My first trip to Israel yields numerous culinary highlights, but it's wandering through the markets of Jerusalem and Tel Aviv, each one bristling with distinctly charming character, which leaves me most captivated. And it is Carmel Market, or Shuk Ha-Carmel, with its sensorial barrage of shouts for straight-from-the-oven rugelach, wafting scents of garlic, and richly hued vegetables on display, I find especially soulful.
An Introduction to Carmel Market
Inbal Baum, American expat and founder of Delicious Israel, says that many of her bespoke culinary tours unfold at the nearly century-old Carmel Market. "It is not your sanitized, fancy Disney version of a market; this is still the real deal," she explains. "The market and surrounding neighborhood of the Yemenite Quarter are chock-full of heartwarming stories of the families who have been running their shops for three or four generations.
"Some have had to change and adapt to the times, but others look and feel just as they would have back when they opened in the 1930s. You can meet a grandfather and grandson who are still working side by side, and it is a reminder of how hard-working, passionate, and proud these families are."
I have limited time at the market, and so I am relieved that the overwhelming task of navigating it is simplified by the guidance of both Baum and Avihai Tsabari, another knowledgeable, food-loving guide who runs the company Via-Sabra.
"Carmel is the busiest market in the city. New places are welcomed, new people are loved, and the vibe changes constantly. From seasons and politics to holidays and weather, this market is alive and it becomes, especially on Friday, the beating heart of this vibrant city. It is a microcosm of Tel Aviv," he says.
Where to Eat and Shop at Carmel Market
One could gladly spend hours tasting their way through Carmel Market, but some joints are more essential to visit than others.
One of these is Shlomo & Doron, a circa-1937 institution turning out transcendent hummus, with such clever renditions as the humshuka, an egg-topped hummus-meets-shakshuka.
Tsabari likes to bring all visitors here, as well as to HaShomer 1. "This is the place for real street food," he points out. "Naor, the owner, makes his special kebab in fresh-baked challah bread, what the construction workers used to eat at the end of the day's work one-hundred years ago."
Baum also encourages market-goers to inhale the aromatic mix of za'atar spices at Teva B' Carmel and dig their spoons into the thick rosewater-fragrant malabi pudding served at HaMalabiya. But it is lahoh, the spongy Yemenite bread reminiscent of Ethiopian injera, she ensures all her guests try at the hole-in-the-wall Irit's Place. This pancake-like concoction is only heightened when plunked into Irit's homemade schug, a fiery green pepper paste.
One "can't help but walk away smiling" after meeting Irit, vows Baum. "She grew up in the neighborhood and it seems like every Yemenite person that walks by is her second cousin. She tells stories of walking out of her door and seeing goats and sheep wandering by when she was a kid. No words can really explain the magic of it."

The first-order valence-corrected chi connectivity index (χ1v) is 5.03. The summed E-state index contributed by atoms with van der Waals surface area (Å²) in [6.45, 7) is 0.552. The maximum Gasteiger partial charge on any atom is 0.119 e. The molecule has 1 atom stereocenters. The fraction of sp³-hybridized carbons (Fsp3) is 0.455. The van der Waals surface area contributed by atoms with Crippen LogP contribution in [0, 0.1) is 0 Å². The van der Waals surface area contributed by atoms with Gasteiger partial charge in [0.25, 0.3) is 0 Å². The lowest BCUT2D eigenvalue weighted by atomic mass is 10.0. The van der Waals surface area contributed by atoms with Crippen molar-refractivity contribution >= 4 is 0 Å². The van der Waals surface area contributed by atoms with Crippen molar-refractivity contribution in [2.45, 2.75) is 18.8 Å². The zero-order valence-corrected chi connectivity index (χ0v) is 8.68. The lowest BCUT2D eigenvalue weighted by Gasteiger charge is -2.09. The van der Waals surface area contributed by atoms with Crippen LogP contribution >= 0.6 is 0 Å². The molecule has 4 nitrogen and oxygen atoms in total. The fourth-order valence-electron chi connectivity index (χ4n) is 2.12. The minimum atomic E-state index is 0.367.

The Evolution of Carmel Market
A locale such as Carmel Market, where folks like Irit are comforting community fixtures, is clearly entrenched in nostalgia. Tsabari, for instance, fondly recalls walking through it as a child with his grandmother, "touching everything. But most of all I remember taking the bus back home. With the excitement of what was in our bags and the smell of the market still in my mind, I would sail away, imagining what we would make and what it would taste like."
Baum's 95-year-old grandmother is also a long-time Carmel Market devotee. Up until a few years ago, Baum says, Grandma would take the bus from a Tel Aviv suburb just to buy still-gurgling fish from one of the shops. When the owner passed away and the grandson stopped selling the live fish she killed at home in the bathtub, she was a customer no more. "With a skeptical face she asked me, 'How can I know how long those fish have been dead for?'" says Baum.
As the market gears up for another century, this transformed seafood display is just one of the many palpable changes felt here. The arrival of M25, the swish butcher shop-restaurant selling and cooking high-quality porterhouses, and the abundance of Israeli-grown Latin and Asian produce like plantains and bok choy, are others.
While bourekas and falafel are still (and will always be) clamored for at Carmel Market, today's open-minded shoppers are just as likely to seek out udon and arepas. Tel Aviv's dining landscape is rife with international influences, and Carmel Market's vendors reflect this burgeoning global outlook. As Baum points out, even Grandma covets green chicken curry at the Asian noodle bar down her street.
Still, I am happy for holdouts like the no-frills Café Cohen, where I am ensconced on a white plastic chair sipping a short, inky coffee when gregarious proprietor Shlomo Cohen spontaneously breaks into song. Typically, the trained cantor reserves his off-the-cuff operatic performances for Friday afternoons, but this morning he treats us to a preview with his powerful serenade of Ella Fitzgerald's "Summertime."
Although the coffee biz has fueled the Cohen family for more than 70 years, quality java is only one of the reasons to pop inside. Cohen's colorful personality, combined with the decades of history permeating the space, make the tiny shop a must when visiting Tel Aviv's Carmel Market.